Warts and All


The third of Frank Ostaseski’s Five Invitations is to bring your whole self to the experience – from your best, strongest, and most fully formed self to your most vulnerable, imperfect, inexperienced, and weak self. Bring it all; don’t leave any of it out.

If we’re honest, most of us don’t live that way. We put our best feet forward and hide the parts of ourselves that we deem less desirable or fear that others might find objectionable. We may even go so far as to feel superior to others who display attributes that we’ve stuffed in ourselves. Yet when we’re embodying these personas, we’re inhabiting roles rather than engaging others and the world as our authentic selves. We’re letting those roles define and confine us. Ostaseski says: “Don’t be a role; be a soul.”

It is through our weakness and vulnerability that we are most able to connect with others. We find common ground through the courageous exploration of our shared human experience. We become helpless together and helpers together. We find wholeness by connecting to our innate capacity to heal and reconnecting with what we lost through fear and contraction. And when we reflect wholeness in others, we become a portal to their healing.

The initial steps in this direction involve taming the inner critic. Constant self-judgment diminishes the quality of life. We must address it on the road to self-acceptance and recognize that brokenness is part of wholeness. Brokenness is nothing to fear or avoid. It does not impinge upon our basic goodness. We need simply hold our imperfections with kindness and let wisdom navigate the move from judgment to discernment.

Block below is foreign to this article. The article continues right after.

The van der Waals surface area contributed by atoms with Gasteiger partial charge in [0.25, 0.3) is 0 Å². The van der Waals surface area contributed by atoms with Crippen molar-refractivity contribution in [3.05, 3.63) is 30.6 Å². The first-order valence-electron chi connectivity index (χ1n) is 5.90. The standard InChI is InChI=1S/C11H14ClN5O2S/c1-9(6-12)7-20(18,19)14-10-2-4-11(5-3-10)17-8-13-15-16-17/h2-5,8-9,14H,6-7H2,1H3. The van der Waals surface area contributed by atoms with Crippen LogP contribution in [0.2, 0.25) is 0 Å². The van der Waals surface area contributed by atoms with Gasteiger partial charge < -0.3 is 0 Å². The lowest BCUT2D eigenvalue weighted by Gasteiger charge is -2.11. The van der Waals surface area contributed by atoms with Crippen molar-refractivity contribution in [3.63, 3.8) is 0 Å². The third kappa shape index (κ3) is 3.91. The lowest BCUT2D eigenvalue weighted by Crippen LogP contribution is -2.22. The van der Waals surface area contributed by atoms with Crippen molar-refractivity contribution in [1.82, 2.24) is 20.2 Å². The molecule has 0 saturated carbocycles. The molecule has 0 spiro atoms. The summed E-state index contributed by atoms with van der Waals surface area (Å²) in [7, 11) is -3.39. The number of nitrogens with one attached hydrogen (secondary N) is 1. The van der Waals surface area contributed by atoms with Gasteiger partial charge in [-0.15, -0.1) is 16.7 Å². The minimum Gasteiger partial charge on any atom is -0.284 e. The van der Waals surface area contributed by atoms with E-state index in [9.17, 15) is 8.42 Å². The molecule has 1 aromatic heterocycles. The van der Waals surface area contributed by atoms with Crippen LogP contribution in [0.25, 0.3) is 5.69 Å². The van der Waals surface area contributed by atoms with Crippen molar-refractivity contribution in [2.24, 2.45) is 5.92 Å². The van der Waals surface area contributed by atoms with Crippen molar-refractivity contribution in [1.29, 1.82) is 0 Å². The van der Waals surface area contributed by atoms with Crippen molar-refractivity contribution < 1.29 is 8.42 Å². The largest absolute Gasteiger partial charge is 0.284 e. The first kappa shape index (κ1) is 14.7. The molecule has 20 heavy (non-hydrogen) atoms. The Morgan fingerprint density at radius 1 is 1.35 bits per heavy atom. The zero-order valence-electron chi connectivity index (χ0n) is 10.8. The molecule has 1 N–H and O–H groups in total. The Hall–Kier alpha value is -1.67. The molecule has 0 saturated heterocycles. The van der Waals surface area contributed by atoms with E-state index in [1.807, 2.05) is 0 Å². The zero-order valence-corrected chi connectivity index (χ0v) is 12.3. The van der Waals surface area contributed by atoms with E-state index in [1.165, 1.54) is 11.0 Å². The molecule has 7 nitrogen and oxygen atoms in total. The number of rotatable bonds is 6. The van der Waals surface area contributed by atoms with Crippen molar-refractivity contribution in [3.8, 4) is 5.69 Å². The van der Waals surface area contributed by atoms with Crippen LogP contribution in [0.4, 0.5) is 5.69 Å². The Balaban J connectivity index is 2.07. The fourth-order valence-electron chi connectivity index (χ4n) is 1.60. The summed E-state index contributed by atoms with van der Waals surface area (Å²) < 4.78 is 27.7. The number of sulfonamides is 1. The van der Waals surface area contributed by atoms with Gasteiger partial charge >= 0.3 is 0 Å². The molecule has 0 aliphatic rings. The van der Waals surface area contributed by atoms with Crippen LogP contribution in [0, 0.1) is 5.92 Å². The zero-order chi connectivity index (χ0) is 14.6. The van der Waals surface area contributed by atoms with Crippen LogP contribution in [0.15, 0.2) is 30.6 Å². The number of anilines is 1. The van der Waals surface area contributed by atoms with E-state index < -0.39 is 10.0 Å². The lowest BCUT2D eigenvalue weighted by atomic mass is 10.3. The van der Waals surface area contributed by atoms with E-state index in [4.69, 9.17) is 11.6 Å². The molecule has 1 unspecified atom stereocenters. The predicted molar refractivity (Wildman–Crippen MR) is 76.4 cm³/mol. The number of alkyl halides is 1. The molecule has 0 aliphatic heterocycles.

Love sets us free. Acceptance is a loving act of an open heart. It helps us face the critic and the truth of our circumstances and take wise action. It gives us the strength to change what we can and accept our foibles along the way. Love releases us from comparison, assessment, and rejection.

Mindfulness is the spiritual practice that helps us settle into the utter simplicity of being fully ourselves. It creates a presence that opens the heart and engenders compassionate acceptance of where we are. Through mindfulness, we become aware of our inner dramas without getting lost in them. We give ourselves space to be ourselves and curiosity to explore how we show up in the world.

We remain mindful of our pain and that of others and the world. We are exquisitely unique but not separate; we are interdependent. He/she/they are just like we are, and we wish them well. We seek genuine understanding and compassionate companionship. In that state of being, separation falls away. We live in service to one another. Per Rachel Naomi Remen:

“When you help, you see life as weak. When you fix, you see life as broken. When you serve, you see life as whole.”